In the U.S. mathematics departments I'm familiar with, writing "Ph.D." after your name would not be disastrous, but it would be a bad idea. It can look insecure, like you are worried readers will assume you don't have a Ph.D. if you don't remind them frequently, or pompous, like you feel having a Ph.D. is an important distinction that must be emphasized, and I see no upside to balance the risk of appearing insecure or pompous.
To clarify, I don't think merely listing "Ph.D." after your name would undermine an otherwise great application. Nobody is going to take it that seriously. However, it can be tricky to get the tone right in academic job applications, and some applicants inadvertently write things that could be read as insecure or pompous. (Indeed, it's natural to feel insecure, and it's easy to come across as pompous if you try too hard to convince the reader that you'd make a great hire.) The danger is that the reader might piece together several small things into an overall negative impression, maybe even subconsciously. From this perspective, it's safest to eliminate issues you can identify, even if they wouldn't be decisive by themselves, just in case they might reinforce other things you're unaware of.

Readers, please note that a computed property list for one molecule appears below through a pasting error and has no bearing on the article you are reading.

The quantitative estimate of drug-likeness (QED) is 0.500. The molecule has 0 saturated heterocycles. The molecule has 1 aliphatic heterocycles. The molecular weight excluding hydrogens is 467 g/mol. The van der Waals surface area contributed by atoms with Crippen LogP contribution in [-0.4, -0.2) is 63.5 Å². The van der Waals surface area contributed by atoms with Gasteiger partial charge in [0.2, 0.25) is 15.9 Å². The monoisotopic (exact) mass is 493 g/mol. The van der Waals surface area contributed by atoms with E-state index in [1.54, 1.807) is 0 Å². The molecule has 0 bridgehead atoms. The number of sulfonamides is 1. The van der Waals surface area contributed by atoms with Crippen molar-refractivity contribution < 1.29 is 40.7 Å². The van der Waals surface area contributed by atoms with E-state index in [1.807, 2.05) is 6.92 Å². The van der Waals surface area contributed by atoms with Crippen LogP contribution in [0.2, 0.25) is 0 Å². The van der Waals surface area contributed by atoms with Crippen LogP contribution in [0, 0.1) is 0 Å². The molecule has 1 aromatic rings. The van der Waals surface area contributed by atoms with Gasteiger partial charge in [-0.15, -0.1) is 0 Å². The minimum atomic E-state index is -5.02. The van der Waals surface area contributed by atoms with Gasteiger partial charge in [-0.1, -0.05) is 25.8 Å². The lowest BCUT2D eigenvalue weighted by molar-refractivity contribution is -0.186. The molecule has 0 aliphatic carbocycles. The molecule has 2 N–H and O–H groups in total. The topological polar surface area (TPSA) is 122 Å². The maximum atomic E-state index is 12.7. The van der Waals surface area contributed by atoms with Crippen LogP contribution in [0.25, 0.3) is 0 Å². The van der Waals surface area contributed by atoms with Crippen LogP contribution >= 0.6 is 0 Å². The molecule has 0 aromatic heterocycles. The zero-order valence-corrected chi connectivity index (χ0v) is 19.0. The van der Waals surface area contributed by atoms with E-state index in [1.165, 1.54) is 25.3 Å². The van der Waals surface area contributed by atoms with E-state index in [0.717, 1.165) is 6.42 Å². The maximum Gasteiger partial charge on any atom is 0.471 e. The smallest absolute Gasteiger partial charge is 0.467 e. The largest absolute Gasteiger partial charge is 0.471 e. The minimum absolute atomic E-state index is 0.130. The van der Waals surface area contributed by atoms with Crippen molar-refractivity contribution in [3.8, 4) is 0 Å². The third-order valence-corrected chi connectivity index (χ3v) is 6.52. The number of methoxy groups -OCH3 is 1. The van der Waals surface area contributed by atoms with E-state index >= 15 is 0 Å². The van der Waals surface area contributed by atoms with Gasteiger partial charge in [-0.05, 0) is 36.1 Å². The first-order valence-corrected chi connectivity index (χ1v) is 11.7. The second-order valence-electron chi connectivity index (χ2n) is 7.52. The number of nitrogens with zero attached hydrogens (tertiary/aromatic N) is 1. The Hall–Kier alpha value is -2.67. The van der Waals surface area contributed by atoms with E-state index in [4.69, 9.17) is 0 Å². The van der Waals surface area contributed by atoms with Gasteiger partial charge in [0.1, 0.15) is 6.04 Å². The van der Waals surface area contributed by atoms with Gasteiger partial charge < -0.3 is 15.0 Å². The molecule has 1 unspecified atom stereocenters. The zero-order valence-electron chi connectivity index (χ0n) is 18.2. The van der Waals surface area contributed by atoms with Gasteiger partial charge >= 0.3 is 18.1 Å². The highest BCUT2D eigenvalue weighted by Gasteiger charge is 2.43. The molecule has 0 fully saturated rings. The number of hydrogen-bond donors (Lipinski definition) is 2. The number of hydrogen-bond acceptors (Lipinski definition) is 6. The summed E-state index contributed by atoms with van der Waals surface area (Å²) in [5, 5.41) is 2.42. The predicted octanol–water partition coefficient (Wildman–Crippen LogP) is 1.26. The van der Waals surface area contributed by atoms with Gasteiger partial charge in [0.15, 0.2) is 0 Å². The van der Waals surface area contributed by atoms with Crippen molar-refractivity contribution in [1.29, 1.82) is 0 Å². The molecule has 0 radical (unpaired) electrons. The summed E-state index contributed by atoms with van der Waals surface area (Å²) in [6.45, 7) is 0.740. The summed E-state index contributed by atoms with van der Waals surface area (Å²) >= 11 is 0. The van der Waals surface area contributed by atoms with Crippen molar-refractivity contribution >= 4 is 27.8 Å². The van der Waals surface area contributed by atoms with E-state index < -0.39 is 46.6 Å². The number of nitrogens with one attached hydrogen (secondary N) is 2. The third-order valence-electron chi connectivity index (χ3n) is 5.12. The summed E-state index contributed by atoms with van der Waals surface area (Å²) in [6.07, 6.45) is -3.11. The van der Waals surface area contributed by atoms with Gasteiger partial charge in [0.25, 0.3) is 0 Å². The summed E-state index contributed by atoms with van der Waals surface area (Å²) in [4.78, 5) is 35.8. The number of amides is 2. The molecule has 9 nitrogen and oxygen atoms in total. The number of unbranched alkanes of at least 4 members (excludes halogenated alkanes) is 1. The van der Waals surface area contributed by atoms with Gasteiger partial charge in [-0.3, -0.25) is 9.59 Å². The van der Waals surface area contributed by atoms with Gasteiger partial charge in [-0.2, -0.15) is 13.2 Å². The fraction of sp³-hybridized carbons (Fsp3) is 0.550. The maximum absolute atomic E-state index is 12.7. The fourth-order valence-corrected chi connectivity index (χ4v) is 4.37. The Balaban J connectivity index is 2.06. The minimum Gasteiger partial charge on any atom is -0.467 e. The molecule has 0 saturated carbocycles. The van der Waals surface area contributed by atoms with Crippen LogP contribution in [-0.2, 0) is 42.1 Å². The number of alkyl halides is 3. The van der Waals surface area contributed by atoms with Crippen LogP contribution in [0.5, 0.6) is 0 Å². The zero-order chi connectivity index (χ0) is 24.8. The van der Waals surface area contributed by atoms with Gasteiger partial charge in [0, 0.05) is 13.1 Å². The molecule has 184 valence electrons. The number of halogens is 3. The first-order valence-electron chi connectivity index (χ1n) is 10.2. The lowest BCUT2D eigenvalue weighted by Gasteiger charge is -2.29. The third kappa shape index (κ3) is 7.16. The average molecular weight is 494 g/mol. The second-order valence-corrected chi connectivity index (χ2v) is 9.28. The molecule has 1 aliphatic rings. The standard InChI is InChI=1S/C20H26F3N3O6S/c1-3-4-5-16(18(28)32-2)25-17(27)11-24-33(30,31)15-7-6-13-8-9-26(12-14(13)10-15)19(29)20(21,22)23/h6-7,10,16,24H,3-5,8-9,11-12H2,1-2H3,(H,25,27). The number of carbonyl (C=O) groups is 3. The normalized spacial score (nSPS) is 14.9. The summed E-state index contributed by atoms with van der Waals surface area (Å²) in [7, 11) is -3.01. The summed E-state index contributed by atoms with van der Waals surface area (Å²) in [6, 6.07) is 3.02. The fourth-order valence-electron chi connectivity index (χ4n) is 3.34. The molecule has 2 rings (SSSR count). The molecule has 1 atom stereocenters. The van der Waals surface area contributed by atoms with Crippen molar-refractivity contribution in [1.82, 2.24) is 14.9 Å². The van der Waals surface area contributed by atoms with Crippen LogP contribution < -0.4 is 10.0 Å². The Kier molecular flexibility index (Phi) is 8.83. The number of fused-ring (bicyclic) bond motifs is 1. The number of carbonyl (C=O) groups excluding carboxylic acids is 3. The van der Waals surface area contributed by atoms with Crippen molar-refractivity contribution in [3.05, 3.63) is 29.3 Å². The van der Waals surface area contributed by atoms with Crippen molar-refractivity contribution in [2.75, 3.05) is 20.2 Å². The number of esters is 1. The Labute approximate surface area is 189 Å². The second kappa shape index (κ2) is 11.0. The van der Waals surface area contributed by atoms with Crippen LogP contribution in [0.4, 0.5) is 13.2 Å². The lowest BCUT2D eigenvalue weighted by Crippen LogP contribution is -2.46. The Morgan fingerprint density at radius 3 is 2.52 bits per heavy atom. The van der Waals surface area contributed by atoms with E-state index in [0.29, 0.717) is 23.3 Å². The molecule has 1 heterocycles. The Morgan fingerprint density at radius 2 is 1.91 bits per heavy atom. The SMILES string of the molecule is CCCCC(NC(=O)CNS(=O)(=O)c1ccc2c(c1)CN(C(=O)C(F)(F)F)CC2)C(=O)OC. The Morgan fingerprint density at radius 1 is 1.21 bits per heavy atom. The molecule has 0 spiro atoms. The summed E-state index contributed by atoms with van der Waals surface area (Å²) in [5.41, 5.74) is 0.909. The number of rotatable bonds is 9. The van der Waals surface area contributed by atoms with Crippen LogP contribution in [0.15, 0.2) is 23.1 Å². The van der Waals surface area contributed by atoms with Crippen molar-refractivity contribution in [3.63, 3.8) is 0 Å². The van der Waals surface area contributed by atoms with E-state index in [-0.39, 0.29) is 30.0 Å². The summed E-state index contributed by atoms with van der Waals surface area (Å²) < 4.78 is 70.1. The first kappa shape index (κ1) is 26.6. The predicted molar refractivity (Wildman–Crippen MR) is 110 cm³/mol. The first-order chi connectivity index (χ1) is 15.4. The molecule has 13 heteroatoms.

Note that conventions for the post-nominal use of "Ph.D." may vary between countries or even universities, as well as between fields. This is a matter of culture, and you'll need to figure out what the culture is like where you are applying.